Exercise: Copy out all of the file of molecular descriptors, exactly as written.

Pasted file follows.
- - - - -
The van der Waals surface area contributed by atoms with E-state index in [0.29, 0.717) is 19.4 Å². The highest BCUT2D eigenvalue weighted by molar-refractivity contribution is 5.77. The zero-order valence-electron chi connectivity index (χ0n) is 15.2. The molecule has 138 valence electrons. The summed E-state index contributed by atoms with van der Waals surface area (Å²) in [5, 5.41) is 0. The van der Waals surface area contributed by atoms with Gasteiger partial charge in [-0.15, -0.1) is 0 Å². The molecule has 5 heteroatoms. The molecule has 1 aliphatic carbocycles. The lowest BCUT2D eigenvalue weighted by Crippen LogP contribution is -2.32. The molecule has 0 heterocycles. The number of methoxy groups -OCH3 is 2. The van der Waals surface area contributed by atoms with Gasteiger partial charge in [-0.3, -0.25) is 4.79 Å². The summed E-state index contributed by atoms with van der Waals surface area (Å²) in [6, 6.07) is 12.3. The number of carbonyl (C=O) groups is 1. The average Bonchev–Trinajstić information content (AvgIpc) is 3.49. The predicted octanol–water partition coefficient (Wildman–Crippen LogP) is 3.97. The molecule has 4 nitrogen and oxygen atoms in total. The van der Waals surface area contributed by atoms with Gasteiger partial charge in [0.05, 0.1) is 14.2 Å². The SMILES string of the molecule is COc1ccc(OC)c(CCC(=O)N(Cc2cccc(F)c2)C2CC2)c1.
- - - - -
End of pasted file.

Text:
The van der Waals surface area contributed by atoms with E-state index in [0.29, 0.717) is 19.4 Å². The highest BCUT2D eigenvalue weighted by molar-refractivity contribution is 5.77. The zero-order valence-electron chi connectivity index (χ0n) is 15.2. The molecule has 138 valence electrons. The summed E-state index contributed by atoms with van der Waals surface area (Å²) in [5, 5.41) is 0. The van der Waals surface area contributed by atoms with Gasteiger partial charge in [-0.15, -0.1) is 0 Å². The molecule has 5 heteroatoms. The molecule has 1 aliphatic carbocycles. The lowest BCUT2D eigenvalue weighted by Crippen LogP contribution is -2.32. The molecule has 0 heterocycles. The number of methoxy groups -OCH3 is 2. The van der Waals surface area contributed by atoms with Gasteiger partial charge in [-0.3, -0.25) is 4.79 Å². The summed E-state index contributed by atoms with van der Waals surface area (Å²) in [6, 6.07) is 12.3. The number of carbonyl (C=O) groups is 1. The average Bonchev–Trinajstić information content (AvgIpc) is 3.49. The predicted octanol–water partition coefficient (Wildman–Crippen LogP) is 3.97. The molecule has 4 nitrogen and oxygen atoms in total. The van der Waals surface area contributed by atoms with Gasteiger partial charge in [0.05, 0.1) is 14.2 Å². The SMILES string of the molecule is COc1ccc(OC)c(CCC(=O)N(Cc2cccc(F)c2)C2CC2)c1.